Pentagram’s Harry Pearce and Naresh Ramchandani and their teams came up with a concept that divided the Saks store into two worlds, the subterranean world of the bubble makers and the imaginary world of the snow makers who inhabit the roof of the building. Connecting the two is a curious little girl called Holly who whilst shopping in Saks on Christmas Eve with her parents finds a door which allows her into both worlds. First she visits the cave full of fantastic machines operated by ‘beautiful people in beautiful gowns’. She then rides a bubble produced by the machines, which takes her to the roof where she meets the yetis that make the snow.
Last Folio, the exhibition of photographs by Yuri Dojc, designed by Pentagram’s Daniel Weil, is currently on show at The Grunwald Gallery of Art at Indiana University in Bloomington. It will remain in Indiana until 1 October, the latest venue in a tour that has taken in Gonville and Caius College, Cambridge; the European Commission, Brussels; and the Museum of Jewish Heritage in New York.
This summer Design for a Living World, the landmark exhibition presented by the Nature Conservancy and designed by Pentagram’s Abbott Miller, has traveled to the Field Museum in Chicago, where it remains on view through November 13.
Design for a Living World was co-curated by Miller and Ellen Lupton, curator of contemporary design at Cooper-Hewitt, National Design Museum, where the show debuted in 2009. The exhibition commissioned 10 designers from the fields of fashion, product and industrial design to develop new uses for sustainably grown and harvested materials from a specific place where the Conservancy works. The participating designers include Yves Béhar, Stephen Burks, Hella Jongerius, Maya Lin, Christien Meindertsma, Isaac Mizrahi, Ted Muehling, Paulina Reyes from Kate Spade, Ezri Tarazi and Miller himself. Locations include endangered ecosystems in Australia, Micronesia, China, Mexico, Costa Rica, Bolivia, Alaska, Idaho and Maine. The resulting designs demonstrate that by choosing sustainable materials, designers can actively contribute to the advancement of a global conservation ethic.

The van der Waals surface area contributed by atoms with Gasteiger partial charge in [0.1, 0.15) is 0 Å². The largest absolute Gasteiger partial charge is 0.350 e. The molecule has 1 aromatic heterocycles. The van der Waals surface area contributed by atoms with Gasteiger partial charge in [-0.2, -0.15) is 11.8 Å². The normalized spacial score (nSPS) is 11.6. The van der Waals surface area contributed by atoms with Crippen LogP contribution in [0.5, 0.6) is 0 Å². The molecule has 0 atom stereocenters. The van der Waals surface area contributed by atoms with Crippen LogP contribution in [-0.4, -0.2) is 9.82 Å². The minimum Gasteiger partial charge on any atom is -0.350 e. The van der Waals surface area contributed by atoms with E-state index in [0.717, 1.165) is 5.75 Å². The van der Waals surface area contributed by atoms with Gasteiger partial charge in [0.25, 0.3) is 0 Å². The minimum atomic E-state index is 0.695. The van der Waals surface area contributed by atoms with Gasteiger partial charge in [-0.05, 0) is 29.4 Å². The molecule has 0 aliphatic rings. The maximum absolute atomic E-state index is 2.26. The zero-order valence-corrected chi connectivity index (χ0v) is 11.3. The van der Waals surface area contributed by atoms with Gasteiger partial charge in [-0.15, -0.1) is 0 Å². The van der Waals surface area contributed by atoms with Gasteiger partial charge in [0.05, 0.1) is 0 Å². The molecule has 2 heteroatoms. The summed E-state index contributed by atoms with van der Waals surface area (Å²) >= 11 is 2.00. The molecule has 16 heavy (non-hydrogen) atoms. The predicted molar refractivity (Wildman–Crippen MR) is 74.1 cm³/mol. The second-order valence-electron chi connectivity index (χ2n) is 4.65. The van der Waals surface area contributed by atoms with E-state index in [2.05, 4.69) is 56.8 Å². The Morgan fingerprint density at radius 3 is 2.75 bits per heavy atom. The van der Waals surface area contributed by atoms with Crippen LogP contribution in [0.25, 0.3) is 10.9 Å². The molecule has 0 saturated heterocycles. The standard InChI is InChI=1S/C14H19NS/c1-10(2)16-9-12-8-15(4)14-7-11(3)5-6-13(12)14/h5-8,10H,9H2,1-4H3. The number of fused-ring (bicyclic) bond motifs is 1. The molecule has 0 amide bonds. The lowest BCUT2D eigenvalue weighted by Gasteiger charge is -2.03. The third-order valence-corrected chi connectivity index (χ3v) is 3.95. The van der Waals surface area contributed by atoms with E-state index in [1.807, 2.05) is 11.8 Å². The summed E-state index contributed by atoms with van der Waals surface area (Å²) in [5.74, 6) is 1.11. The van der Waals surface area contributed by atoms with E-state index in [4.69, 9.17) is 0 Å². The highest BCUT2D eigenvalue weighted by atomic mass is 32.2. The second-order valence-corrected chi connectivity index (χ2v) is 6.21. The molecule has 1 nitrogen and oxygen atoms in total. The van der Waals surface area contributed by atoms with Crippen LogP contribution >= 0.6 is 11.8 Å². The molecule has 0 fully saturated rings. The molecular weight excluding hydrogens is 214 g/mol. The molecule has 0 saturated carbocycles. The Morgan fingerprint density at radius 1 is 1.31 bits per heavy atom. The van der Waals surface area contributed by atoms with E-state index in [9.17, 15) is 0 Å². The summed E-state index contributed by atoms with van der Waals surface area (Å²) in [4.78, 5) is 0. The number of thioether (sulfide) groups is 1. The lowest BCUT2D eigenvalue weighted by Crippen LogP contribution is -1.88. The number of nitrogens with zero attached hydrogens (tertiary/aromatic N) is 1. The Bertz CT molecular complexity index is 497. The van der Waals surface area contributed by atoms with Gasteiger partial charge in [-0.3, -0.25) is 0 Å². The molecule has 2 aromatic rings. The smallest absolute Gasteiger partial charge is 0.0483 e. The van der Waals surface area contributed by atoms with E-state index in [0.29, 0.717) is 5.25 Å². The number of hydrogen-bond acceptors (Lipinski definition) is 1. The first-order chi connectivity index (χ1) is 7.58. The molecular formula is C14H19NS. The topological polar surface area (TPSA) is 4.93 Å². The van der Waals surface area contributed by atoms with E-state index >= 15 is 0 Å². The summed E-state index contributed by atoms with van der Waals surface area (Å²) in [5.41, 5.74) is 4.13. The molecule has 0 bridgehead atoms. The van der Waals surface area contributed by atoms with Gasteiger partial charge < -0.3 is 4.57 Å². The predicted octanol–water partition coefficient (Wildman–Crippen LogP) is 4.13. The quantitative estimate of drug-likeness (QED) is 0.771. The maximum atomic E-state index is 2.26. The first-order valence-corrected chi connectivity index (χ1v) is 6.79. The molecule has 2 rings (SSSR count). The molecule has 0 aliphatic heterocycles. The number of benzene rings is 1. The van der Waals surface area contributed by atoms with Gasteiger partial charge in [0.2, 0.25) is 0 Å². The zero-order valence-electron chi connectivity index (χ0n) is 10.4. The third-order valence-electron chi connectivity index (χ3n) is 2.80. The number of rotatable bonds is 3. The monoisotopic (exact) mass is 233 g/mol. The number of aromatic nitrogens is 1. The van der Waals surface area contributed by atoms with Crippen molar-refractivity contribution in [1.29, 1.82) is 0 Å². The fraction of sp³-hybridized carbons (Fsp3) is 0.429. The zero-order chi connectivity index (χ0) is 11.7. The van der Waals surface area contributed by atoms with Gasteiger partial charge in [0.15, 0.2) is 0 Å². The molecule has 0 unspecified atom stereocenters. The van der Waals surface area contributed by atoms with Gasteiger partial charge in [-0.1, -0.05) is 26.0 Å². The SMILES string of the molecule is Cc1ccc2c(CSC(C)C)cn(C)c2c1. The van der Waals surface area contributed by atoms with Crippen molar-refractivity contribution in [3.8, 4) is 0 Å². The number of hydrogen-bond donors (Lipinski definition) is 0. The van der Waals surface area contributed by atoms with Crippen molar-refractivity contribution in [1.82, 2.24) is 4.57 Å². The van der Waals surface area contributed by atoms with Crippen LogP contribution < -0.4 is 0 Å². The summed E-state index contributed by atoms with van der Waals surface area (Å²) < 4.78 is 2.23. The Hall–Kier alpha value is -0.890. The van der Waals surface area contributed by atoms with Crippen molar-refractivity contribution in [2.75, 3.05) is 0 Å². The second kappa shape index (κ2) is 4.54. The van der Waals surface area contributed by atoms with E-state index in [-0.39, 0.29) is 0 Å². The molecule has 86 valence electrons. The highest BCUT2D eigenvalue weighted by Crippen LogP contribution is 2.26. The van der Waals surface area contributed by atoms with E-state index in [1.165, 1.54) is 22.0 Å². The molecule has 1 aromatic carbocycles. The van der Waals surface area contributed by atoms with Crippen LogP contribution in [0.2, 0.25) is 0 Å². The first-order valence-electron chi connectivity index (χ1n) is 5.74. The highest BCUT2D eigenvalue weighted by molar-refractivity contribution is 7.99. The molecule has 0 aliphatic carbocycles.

In addition to co-curating and participating in the exhibition, Miller and his team at Pentagram designed the exhibition and its companion book and website. The exhibition is designed to travel and the modular scheme originally installed at Cooper-Hewitt’s Carnegie Mansion in New York has been adapted for the Field Museum. The installation includes a new piece by Meindertsma inspired by the Conservancy’s Nachusa Grasslands in northern Illinois.
On May 23 the New York Public Library celebrated the 100th anniversary of its landmark Stephen A. Schwarzman Building at Fifth Avenue and 42nd Street. Pentagram’s Michael Gericke and his team have designed Celebrating 100 Years, the library’s centennial exhibition, a presentation of 250 astonishing artifacts that highlight the collections and history of this remarkable institution.
With over 60 million artifacts in its holdings, the New York Public Library is one of the world’s great libraries, but it is different from its peers—places like the British Library and the Library of Congress—in that it is not a national institution, but rather a municipal library conceived as a repository of knowledge for the citizens of New York. (The library is nicknamed the “People’s Palace,” and it is the only institution in the world that always makes its collections accessible to the public.) The library has its roots in the Astor and Lenox libraries, which were combined in 1895 with the Tilden Trust and found a new home in the magnificent Beaux-Arts building now known as the Stephen A. Schwarzman Building, built in 1911 and recognized for its beloved marble lions, Patience and Fortitude.
Yuri Dojc’s haunting photographs document what remains of the once-vibrant Jewish culture of prewar Slovakia: ruined synagogues, destroyed sacred texts, decaying graveyards. Weil designed the exhibition as both a celebration and a memorial. As he puts it, the experience is intended to unfold, on a beautifully lit stage, as theatre—a play in which the visitor is not part of the audience, but is an actor.